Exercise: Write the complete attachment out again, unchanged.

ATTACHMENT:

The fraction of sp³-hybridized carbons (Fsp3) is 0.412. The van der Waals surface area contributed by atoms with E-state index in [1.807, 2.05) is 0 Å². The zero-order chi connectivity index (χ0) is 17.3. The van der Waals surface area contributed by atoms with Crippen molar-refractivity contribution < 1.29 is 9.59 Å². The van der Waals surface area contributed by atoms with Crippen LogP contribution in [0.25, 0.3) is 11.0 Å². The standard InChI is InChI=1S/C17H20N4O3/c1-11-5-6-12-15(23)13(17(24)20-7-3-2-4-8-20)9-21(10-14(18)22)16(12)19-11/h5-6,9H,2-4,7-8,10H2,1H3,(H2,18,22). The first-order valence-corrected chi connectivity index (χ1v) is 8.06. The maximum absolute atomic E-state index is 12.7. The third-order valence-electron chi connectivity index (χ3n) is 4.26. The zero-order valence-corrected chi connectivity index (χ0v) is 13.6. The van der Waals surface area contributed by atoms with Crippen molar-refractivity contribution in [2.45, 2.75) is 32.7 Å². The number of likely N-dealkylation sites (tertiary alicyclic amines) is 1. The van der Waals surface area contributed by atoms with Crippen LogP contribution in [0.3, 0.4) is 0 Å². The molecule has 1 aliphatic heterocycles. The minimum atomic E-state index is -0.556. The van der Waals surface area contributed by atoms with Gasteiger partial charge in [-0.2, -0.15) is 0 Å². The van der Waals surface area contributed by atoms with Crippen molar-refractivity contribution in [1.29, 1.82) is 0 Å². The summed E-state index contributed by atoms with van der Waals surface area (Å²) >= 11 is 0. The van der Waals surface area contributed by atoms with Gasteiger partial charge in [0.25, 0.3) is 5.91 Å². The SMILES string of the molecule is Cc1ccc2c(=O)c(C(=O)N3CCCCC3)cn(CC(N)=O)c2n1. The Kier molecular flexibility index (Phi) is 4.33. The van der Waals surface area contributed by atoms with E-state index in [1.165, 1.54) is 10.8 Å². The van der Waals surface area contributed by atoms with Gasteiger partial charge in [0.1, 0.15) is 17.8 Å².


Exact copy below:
The fraction of sp³-hybridized carbons (Fsp3) is 0.412. The van der Waals surface area contributed by atoms with E-state index in [1.807, 2.05) is 0 Å². The zero-order chi connectivity index (χ0) is 17.3. The van der Waals surface area contributed by atoms with Crippen molar-refractivity contribution < 1.29 is 9.59 Å². The van der Waals surface area contributed by atoms with Crippen LogP contribution in [0.25, 0.3) is 11.0 Å². The standard InChI is InChI=1S/C17H20N4O3/c1-11-5-6-12-15(23)13(17(24)20-7-3-2-4-8-20)9-21(10-14(18)22)16(12)19-11/h5-6,9H,2-4,7-8,10H2,1H3,(H2,18,22). The first-order valence-corrected chi connectivity index (χ1v) is 8.06. The maximum absolute atomic E-state index is 12.7. The third-order valence-electron chi connectivity index (χ3n) is 4.26. The zero-order valence-corrected chi connectivity index (χ0v) is 13.6. The van der Waals surface area contributed by atoms with Crippen molar-refractivity contribution in [2.45, 2.75) is 32.7 Å². The number of likely N-dealkylation sites (tertiary alicyclic amines) is 1. The van der Waals surface area contributed by atoms with Crippen LogP contribution in [0.3, 0.4) is 0 Å². The molecule has 1 aliphatic heterocycles. The minimum atomic E-state index is -0.556. The van der Waals surface area contributed by atoms with Gasteiger partial charge in [-0.2, -0.15) is 0 Å². The van der Waals surface area contributed by atoms with Crippen molar-refractivity contribution in [1.29, 1.82) is 0 Å². The summed E-state index contributed by atoms with van der Waals surface area (Å²) >= 11 is 0. The van der Waals surface area contributed by atoms with Gasteiger partial charge in [0.25, 0.3) is 5.91 Å². The SMILES string of the molecule is Cc1ccc2c(=O)c(C(=O)N3CCCCC3)cn(CC(N)=O)c2n1. The Kier molecular flexibility index (Phi) is 4.33. The van der Waals surface area contributed by atoms with E-state index in [1.165, 1.54) is 10.8 Å². The van der Waals surface area contributed by atoms with Gasteiger partial charge in [0.1, 0.15) is 17.8 Å².